Lacto Fermented Lemonade

This is Rob’s favorite beverage. He likes it really tart, and so do I. If you haven’t discovered lacto-fermentation yet, this would be a great starter recipe. It adds a healthy dose of probiotics to your diet and is very high in Vitamin C. It also contains Folate, Potassium and Magnesium as well as other trace minerals. If you’re trying to sneak healthy bacteria into someone’s diet without their knowledge, this recipe tastes just like regular lemonade. They won’t even know it’s healthy 🙂

I make homemade yogurt, so I always have an abundance of whey in the house. To make your own yogurt read how to do it in a crock pot here or how to do it at room temperature with no heat required here. The whey will naturally rise to the top of yogurt, or you can strain the yogurt through a tea towel or cheesecloth.

Lacto Fermented Lemonade

1 dozen organic lemons

1/2 cup sugar (you can use any sweetener except honey)

1 gallon purified water

1/4-1/2 cup whey

Juice lemons. Rob and I found a handy electric citrus juicer at a yard sale for $1 and boy has that thing come in handy. We were squeezing them by hand before, and I don’t highly recommend that. For some reason lemon juice always torpedos directly toward your eye 🙂

Mix lemon juice, water, sugar and whey. Stir to dissolve sugar.

Cover pitcher with cloth or paper towel and hold in place with a rubber band. Leave at room temperature for 48 hours. After 48 hours approximately 1.6% of the sugar will remain, the rest will have been metabolized by the bacteria,  making this a 98.4% sugar/carb free beverage.

Refrigerate and drink up. You may like more sugar in yours, but we love it tart and only very slightly sweet. Experiment for the right combination for your taste buds.

I have let my Kombucha Scoby go to sleep, and we are drinking this instead. I am trying to figure out how much, if any, caffeine remains in the finished batch of Kombucha. Does anyone have any insight on this question? I finally broke my caffeine addiction and I don’t want to drink Kombucha until I’m certain that it caffeine-free. If you know the answer to this question, I would love to hear your thoughts!


  1. April 7, 2012 at 7:14 AM

    This seems so easy! I will give it a try after we make cheese.

  2. ThriftyNut said,

    April 7, 2012 at 8:50 AM

    I couldn’t open your “How to peel a whole head of Garlic in 10 seconds!” post… Do you have it on a private instead of public? I am really curious to how to do this! Thanks for your help

  3. momgonepaleo said,

    April 7, 2012 at 9:14 AM

    Yum! Can’t wait to try it!

  4. Shay said,

    April 7, 2012 at 9:26 AM

    What a great recipe! I’m going to try it!

  5. chefconnie said,

    April 7, 2012 at 11:56 AM

    I am making this for my family today. What a great idea.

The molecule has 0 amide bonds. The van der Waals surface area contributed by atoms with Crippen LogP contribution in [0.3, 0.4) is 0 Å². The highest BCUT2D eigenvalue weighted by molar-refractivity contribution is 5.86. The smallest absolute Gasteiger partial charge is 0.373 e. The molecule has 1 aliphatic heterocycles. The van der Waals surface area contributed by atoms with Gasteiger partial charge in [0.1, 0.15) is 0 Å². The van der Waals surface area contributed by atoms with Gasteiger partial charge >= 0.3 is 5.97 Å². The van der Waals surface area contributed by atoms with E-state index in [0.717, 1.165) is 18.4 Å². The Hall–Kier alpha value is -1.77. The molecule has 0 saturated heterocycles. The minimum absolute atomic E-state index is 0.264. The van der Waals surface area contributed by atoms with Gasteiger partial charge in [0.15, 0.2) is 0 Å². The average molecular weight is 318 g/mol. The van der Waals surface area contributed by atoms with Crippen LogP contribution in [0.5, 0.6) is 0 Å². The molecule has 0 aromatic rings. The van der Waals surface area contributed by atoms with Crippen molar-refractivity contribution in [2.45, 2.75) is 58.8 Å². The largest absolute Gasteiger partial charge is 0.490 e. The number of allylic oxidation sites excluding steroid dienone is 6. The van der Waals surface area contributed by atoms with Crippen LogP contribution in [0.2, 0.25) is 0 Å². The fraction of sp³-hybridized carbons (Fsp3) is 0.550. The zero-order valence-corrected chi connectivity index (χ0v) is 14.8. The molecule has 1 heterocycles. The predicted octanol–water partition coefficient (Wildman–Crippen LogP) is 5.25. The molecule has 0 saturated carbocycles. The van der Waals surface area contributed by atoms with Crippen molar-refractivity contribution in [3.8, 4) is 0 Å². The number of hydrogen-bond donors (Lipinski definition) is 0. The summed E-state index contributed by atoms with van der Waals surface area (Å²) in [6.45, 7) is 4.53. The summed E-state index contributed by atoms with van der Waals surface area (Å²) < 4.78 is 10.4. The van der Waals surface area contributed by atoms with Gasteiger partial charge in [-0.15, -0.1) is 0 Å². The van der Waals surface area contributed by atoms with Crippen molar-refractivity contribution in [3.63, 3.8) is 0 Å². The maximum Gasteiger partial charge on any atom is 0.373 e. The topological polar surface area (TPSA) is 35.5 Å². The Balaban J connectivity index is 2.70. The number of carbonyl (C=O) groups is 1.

6. Heather said,

    April 7, 2012 at 2:14 PM

    This sounds delicious! I am wondering why you can’t use honey as a sweetener? We have local raw honey available to us, and that is what I try to use (or maple syrup). Would love to hear why it isn’t good for fermentation.

    • April 7, 2012 at 4:34 PM

      Heather, Honey is full of beneficial bacteria and enzymes and is very good for you. The reason it isn’t good for fermentation is because those beneficial bacteria compete with the bacteria in the whey. That usually leads to a less than stellar ferment. You can add half the sugar and let is sit for 48 hours and then add honey right before you throw it in the fridge.
      I like to add the sugar and then do the ferment, because the bacteria eat the sugar, making this very low in carbs.
      Great question! Thank you for visiting and commenting.

      • Sunflower said,

        March 8, 2013 at 9:00 PM

        I’ve been fermenting with honey for over a decade. The honey doesn’t kill off any other bacteria after its mixed with water! You can use it in place of sugar in any fermentation recipe (although gives slightly less of certain acids-i prefer it that way). The way to do it is mix it with water (completely dissolve) before it comes in contact with the bacteria you want to cultivate.

      • April 1, 2013 at 2:51 PM

        Are you mixing it with very HOT water to kill the bacteria already in the honey? Or is there something else I’m missing. Bacteria can live in water, so i’m confused…sorry

    • May 20, 2014 at 6:08 AM

      I agree with Sunflower, here. Honey will ferment just fine. When raw, it will bring its own bacteria to the mix, just as ANY raw food does.

  7. Alia said,

    April 7, 2012 at 2:59 PM

    This sounds great!

  8. vivjm said,

    April 7, 2012 at 4:53 PM

    Ooh, I think I will have to give this a try. I make yogurt nearly every day so always have loads of whey too. Will make a change from water kefir.

    • April 7, 2012 at 5:40 PM

      i love kefir too, but my grains died last time i went on vacation…We need to start a “scoby-sitting service” for all the starters, and bacterias growing in our kitchens… 🙂